USDA Proposes Stricter Nutritional Requirements For School Snacks
redOrbit Staff & Wire Reports – Your Universe Online
The US Department of Agriculture (USDA) has proposed new nutritional requirements that would limit the types of snack foods and beverages that can be sold in school vending machines.
The agency´s new Smart Snacks in School proposal, which was announced on Friday, would prohibit the sale of any food product over 200 calories in vending machines while also requiring snacks to meet a series of other stringent nutritional requirements, according to FoxNews.com reports.
The guidelines govern foods that are not served as part of a school´s regular lunch service, known by the USDA as “competitive foods,” but will not apply to foods sold during after-school fundraisers, concession stands at athletic events or other extra-curricular activities, or birthday/holiday parties or other school celebrations, explained Nanci Hellmich of USA Today. Likewise, they will not apply to students who opt to bring their own lunches from home.
According to Hellmich, under the regulation all competitive foods must be a fruit, vegetable, dairy product, protein-rich food, whole grain product, a combination food containing at least one-quarter of a cup of fruit or vegetables, or contain at least 10-percent of a specific nutrient, such as calcium or fiber. They must meet USDA requirements for sugar, fat, and saturated fat, and in most cases, they must not contain any trans fat.
“There are special exemptions being made for entrees and side dishes sold in the a la carte lines that are also part of the school meal. For instance, a food such as a hamburger might be able to be sold in the a la carte line on the same day it’s served on the lunch line or for up to four days following,” Hellmich said.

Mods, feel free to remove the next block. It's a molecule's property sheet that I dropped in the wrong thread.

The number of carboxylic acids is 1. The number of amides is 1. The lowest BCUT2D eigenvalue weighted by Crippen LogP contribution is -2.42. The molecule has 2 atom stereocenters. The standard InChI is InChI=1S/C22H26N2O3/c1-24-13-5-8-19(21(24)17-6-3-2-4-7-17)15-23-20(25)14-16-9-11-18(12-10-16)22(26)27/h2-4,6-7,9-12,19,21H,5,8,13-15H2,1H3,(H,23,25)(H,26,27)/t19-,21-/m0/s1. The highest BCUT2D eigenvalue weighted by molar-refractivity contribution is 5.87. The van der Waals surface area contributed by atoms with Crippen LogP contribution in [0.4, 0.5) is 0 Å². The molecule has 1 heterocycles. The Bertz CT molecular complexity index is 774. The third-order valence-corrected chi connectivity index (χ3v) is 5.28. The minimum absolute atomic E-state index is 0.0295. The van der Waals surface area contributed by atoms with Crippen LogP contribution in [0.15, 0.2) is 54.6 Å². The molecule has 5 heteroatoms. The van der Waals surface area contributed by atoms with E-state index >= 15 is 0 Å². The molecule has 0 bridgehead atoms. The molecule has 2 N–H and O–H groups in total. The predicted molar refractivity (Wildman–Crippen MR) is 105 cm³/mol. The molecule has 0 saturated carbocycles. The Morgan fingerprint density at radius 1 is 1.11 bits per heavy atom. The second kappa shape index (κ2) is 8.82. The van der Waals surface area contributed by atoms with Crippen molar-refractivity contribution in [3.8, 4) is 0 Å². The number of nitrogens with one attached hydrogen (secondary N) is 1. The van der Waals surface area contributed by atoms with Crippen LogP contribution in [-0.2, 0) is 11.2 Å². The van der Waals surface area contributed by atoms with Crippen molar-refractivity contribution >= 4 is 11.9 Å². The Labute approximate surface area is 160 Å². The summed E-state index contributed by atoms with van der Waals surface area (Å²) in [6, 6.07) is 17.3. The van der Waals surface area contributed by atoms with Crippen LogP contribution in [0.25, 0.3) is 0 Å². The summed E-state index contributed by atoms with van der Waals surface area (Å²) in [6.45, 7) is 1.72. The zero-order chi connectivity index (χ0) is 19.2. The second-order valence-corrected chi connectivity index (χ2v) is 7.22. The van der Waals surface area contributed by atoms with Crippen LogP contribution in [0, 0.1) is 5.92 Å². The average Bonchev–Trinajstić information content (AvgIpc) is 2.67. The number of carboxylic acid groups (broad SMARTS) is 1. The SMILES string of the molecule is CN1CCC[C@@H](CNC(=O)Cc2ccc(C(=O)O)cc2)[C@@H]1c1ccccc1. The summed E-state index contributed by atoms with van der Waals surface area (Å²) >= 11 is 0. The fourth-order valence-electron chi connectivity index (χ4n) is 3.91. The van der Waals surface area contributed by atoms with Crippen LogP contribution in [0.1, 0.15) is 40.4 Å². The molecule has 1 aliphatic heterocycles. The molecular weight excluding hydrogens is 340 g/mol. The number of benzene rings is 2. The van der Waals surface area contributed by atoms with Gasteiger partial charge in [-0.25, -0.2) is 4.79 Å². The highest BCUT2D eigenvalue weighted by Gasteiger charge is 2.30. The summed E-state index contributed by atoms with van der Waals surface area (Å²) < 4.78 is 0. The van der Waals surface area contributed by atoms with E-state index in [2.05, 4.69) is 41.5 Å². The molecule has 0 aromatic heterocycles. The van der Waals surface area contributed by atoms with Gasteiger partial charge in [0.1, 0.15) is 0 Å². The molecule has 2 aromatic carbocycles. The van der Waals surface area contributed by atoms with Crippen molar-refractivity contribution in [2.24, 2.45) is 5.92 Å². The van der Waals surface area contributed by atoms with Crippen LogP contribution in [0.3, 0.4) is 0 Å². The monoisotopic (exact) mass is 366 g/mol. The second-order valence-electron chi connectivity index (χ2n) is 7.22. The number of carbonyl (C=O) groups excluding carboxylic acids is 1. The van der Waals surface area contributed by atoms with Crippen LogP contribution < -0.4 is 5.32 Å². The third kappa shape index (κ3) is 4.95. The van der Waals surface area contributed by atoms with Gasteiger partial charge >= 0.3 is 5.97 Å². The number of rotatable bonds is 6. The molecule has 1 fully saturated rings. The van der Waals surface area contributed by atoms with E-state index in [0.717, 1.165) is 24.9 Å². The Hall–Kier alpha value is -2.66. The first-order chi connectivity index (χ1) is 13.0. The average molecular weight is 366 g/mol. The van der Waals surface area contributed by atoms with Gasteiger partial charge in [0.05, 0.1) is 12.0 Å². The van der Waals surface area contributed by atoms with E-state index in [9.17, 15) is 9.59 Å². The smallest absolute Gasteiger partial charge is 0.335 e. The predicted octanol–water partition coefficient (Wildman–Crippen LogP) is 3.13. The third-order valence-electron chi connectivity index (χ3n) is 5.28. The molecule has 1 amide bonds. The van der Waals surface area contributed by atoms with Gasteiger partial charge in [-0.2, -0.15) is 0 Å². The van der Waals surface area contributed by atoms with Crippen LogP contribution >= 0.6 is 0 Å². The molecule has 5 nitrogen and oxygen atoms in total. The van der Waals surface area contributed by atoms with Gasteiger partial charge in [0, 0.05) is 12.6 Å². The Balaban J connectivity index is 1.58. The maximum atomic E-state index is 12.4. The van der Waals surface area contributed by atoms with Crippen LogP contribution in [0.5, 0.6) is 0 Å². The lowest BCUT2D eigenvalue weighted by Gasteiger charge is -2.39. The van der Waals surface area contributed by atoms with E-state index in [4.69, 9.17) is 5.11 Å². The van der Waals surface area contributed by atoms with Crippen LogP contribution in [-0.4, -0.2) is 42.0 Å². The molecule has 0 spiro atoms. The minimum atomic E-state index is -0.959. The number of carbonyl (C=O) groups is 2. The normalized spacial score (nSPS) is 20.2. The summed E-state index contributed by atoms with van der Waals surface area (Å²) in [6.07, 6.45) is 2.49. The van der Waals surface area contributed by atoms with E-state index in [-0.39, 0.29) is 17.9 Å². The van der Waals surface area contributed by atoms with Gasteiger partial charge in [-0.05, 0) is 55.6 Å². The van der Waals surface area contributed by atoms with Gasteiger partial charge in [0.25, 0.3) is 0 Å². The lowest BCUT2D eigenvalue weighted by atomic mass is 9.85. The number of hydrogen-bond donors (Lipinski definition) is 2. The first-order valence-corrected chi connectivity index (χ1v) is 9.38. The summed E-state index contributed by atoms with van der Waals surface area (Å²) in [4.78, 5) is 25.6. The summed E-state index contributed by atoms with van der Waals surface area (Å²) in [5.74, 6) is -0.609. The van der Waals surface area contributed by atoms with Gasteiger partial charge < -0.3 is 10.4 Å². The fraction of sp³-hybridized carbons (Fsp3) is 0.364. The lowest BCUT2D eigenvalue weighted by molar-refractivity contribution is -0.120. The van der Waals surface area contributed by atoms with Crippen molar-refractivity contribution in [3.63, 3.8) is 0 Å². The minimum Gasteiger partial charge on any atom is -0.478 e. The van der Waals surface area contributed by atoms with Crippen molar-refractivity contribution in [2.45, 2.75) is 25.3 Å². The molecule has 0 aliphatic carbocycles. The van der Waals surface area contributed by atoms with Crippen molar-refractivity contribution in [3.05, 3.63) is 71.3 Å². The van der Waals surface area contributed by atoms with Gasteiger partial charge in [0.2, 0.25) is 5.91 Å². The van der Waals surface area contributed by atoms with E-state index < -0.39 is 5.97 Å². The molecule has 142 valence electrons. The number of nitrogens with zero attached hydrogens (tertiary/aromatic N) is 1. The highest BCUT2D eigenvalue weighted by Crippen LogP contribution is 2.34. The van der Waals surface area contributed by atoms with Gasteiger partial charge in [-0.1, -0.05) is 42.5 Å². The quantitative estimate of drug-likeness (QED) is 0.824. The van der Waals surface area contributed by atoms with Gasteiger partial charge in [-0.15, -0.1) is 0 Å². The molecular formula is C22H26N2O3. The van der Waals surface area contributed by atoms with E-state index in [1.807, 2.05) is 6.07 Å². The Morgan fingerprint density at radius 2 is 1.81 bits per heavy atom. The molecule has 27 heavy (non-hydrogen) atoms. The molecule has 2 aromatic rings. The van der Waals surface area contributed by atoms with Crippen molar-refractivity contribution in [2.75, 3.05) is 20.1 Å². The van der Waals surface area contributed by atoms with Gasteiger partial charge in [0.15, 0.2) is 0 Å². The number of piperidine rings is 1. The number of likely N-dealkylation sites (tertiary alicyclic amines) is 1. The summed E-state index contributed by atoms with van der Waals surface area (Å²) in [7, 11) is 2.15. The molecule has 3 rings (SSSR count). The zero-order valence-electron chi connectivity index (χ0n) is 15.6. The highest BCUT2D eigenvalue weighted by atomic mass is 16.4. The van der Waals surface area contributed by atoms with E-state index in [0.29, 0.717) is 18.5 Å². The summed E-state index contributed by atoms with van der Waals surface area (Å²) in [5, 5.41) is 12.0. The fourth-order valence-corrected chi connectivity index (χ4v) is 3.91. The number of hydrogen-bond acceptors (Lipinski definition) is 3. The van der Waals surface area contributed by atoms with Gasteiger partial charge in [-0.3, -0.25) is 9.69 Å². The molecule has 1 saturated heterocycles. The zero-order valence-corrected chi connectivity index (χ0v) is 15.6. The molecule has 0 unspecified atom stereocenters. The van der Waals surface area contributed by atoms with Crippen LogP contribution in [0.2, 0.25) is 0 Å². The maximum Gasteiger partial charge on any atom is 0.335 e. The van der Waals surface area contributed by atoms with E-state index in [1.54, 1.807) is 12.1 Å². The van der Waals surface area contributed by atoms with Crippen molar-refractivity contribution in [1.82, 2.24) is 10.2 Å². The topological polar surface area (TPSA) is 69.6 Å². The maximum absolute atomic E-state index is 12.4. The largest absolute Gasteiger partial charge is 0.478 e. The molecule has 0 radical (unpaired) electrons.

“In practical terms, these proposals mean that schools won’t be able to sell high-fat chips but might sell baked chips or granola bars. They won’t be offering large high-calorie pastries or cookies or regular sodas,” she added. “When it comes to beverages, all schools may sell water; unflavored low-fat milk; flavored or unflavored fat-free milk and soy alternatives; 100% fruit or vegetable juice. Portion sizes of milk and juice vary by the age of students.”
The proposed regulations, which have a 60-day comment period, are part of the Healthy, Hunger-Free Kids Act of 2010, an initiative designed to help combat the growing childhood obesity epidemic through stricter nutritional standards in US schools, according to Bloomberg News reporter Stephanie Armour.
“Parents and teachers work hard to instill healthy eating habits in our kids, and these efforts should be supported when kids walk through the schoolhouse door,” Agriculture Secretary Tom Vilsack said in a statement. “Good nutrition lays the groundwork for good health and academic success. Providing healthy options throughout school cafeterias, vending machines, and snack bars will complement the gains made with the new, healthy standards for school breakfast and lunch so the healthy choice is the easy choice for our kids.”
“For decades, the school lunch loophole has given our kids access to junk food through school vending machines, snack bars, and school stores, undermining not only their health, but also taxpayers´ investment in nutritionally-balanced school meals,” added Iowa Senator Tom Harkin, according to Armour. “USDA´s proposed nutrition standards are a critical step in closing that loophole.”